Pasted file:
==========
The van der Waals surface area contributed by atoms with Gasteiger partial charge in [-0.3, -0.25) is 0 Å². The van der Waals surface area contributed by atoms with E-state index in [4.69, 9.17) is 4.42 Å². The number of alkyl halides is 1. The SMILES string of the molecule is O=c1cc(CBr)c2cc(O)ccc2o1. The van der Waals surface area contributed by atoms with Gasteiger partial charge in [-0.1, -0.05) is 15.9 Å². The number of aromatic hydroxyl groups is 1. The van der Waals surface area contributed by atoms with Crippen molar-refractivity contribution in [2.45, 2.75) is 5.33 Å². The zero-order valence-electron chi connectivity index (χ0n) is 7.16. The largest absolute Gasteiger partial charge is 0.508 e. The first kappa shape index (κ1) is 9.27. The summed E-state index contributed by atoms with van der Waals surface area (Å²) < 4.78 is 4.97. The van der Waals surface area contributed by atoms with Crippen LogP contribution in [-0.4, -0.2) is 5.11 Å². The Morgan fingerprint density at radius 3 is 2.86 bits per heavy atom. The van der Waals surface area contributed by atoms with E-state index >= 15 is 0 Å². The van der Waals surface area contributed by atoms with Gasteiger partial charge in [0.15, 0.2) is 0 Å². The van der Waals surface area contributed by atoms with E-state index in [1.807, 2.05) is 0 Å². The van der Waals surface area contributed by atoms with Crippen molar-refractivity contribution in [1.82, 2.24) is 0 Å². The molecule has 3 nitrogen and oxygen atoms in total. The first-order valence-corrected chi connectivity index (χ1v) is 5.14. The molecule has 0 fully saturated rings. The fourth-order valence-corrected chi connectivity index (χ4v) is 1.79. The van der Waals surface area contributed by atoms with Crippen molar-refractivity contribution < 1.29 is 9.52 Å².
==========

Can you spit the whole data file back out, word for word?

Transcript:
The van der Waals surface area contributed by atoms with Gasteiger partial charge in [-0.3, -0.25) is 0 Å². The van der Waals surface area contributed by atoms with E-state index in [4.69, 9.17) is 4.42 Å². The number of alkyl halides is 1. The SMILES string of the molecule is O=c1cc(CBr)c2cc(O)ccc2o1. The van der Waals surface area contributed by atoms with Gasteiger partial charge in [-0.1, -0.05) is 15.9 Å². The number of aromatic hydroxyl groups is 1. The van der Waals surface area contributed by atoms with Crippen molar-refractivity contribution in [2.45, 2.75) is 5.33 Å². The zero-order valence-electron chi connectivity index (χ0n) is 7.16. The largest absolute Gasteiger partial charge is 0.508 e. The first kappa shape index (κ1) is 9.27. The summed E-state index contributed by atoms with van der Waals surface area (Å²) < 4.78 is 4.97. The van der Waals surface area contributed by atoms with Crippen LogP contribution in [-0.4, -0.2) is 5.11 Å². The Morgan fingerprint density at radius 3 is 2.86 bits per heavy atom. The van der Waals surface area contributed by atoms with E-state index >= 15 is 0 Å². The van der Waals surface area contributed by atoms with Gasteiger partial charge in [0.15, 0.2) is 0 Å². The van der Waals surface area contributed by atoms with E-state index in [1.807, 2.05) is 0 Å². The van der Waals surface area contributed by atoms with Crippen molar-refractivity contribution in [1.82, 2.24) is 0 Å². The molecule has 3 nitrogen and oxygen atoms in total. The first-order valence-corrected chi connectivity index (χ1v) is 5.14. The molecule has 0 fully saturated rings. The fourth-order valence-corrected chi connectivity index (χ4v) is 1.79. The van der Waals surface area contributed by atoms with Crippen molar-refractivity contribution < 1.29 is 9.52 Å².